It has been found that semiconductor wafers irradiated by an infrared source such as planar array 15 may cool by free convection thereby creating in the wafers lateral or oblique temperature gradients. To substantially eliminate this free convection cooling, the semiconductor body heater of the present invention is provided with a convection supressor plate 210 spaced from planar lamp array 15 and arranged so as to be interposed between the lamp array and the bodies of semiconductor material. It has been found that a quartz convection suppressor plate disposed 1 millimeter above the semiconductor wafers 30 substantially eliminates any free convective cooling of the wafers thereby reducing the necessary output intensity of radiation and input power to the quartz lamps. Such a reduction of required input power to the lamps effectively lengthens the useful life of the lamps enhancing the economy of the semiconductor devices manufactured.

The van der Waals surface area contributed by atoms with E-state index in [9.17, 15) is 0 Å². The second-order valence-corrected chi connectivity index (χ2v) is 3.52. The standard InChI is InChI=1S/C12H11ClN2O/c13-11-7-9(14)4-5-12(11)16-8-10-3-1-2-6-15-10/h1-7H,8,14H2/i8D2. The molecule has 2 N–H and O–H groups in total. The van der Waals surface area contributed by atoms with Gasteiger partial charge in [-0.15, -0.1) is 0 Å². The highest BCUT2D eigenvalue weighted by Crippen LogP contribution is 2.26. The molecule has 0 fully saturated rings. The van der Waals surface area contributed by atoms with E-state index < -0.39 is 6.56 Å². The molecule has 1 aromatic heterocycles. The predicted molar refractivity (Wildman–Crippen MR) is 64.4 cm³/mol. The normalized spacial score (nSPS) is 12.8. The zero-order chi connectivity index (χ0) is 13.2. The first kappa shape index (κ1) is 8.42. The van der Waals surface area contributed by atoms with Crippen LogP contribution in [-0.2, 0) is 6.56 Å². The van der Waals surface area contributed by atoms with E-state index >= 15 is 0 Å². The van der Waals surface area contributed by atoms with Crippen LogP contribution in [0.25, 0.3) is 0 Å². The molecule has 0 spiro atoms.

Suitable electrical connections for the lamps of planar array 15 are shown in FIG. 10 wherein three banks of lamps 215, 220 and 225 are connected in a delta arrangement across a suitable three-phase power supply (not shown). Each lamp 230 is connected in series with a suitable input power controller 235 so that the input power and therefore the intensity of radiation emitted by the lamps may be individually controlled for the reduction of temperature irregularities in the area of illumination of the lamps. It has been found that a suitable SCR power controller Cat. No. LN1-4870ADT is sold by Leeds and Northrop Inc., North Wales, Pa. Additionally, to provide further control over the intensity of radiation emitted by the lamps, each bank may be connected in series with a single input power controller 240 similar to the input power controllers 235 to control the intensity of radiation emitted by an entire bank of lamps.